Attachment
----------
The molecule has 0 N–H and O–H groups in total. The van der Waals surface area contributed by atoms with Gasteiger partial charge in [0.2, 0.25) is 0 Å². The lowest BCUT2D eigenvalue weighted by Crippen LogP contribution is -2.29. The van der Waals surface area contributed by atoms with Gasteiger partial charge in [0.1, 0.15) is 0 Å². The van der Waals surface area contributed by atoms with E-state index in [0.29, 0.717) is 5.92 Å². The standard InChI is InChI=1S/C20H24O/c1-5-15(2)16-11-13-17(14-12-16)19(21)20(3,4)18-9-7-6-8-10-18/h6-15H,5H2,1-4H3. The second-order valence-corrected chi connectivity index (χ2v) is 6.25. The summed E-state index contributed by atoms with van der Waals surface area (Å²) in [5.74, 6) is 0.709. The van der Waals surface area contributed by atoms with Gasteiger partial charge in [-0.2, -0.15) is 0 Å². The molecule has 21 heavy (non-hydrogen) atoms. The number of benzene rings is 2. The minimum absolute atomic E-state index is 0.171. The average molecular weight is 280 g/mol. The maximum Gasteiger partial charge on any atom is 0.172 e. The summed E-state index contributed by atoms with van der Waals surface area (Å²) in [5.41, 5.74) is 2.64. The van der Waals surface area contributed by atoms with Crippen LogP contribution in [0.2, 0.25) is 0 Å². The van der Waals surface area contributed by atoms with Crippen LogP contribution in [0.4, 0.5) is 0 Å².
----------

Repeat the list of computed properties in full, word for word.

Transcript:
The molecule has 0 N–H and O–H groups in total. The van der Waals surface area contributed by atoms with Gasteiger partial charge in [0.2, 0.25) is 0 Å². The lowest BCUT2D eigenvalue weighted by Crippen LogP contribution is -2.29. The van der Waals surface area contributed by atoms with Gasteiger partial charge in [0.1, 0.15) is 0 Å². The van der Waals surface area contributed by atoms with E-state index in [0.29, 0.717) is 5.92 Å². The standard InChI is InChI=1S/C20H24O/c1-5-15(2)16-11-13-17(14-12-16)19(21)20(3,4)18-9-7-6-8-10-18/h6-15H,5H2,1-4H3. The second-order valence-corrected chi connectivity index (χ2v) is 6.25. The summed E-state index contributed by atoms with van der Waals surface area (Å²) in [5.74, 6) is 0.709. The van der Waals surface area contributed by atoms with Gasteiger partial charge in [-0.2, -0.15) is 0 Å². The molecule has 21 heavy (non-hydrogen) atoms. The number of benzene rings is 2. The minimum absolute atomic E-state index is 0.171. The average molecular weight is 280 g/mol. The maximum Gasteiger partial charge on any atom is 0.172 e. The summed E-state index contributed by atoms with van der Waals surface area (Å²) in [5.41, 5.74) is 2.64. The van der Waals surface area contributed by atoms with Crippen LogP contribution in [0.2, 0.25) is 0 Å². The van der Waals surface area contributed by atoms with Crippen LogP contribution in [0.4, 0.5) is 0 Å².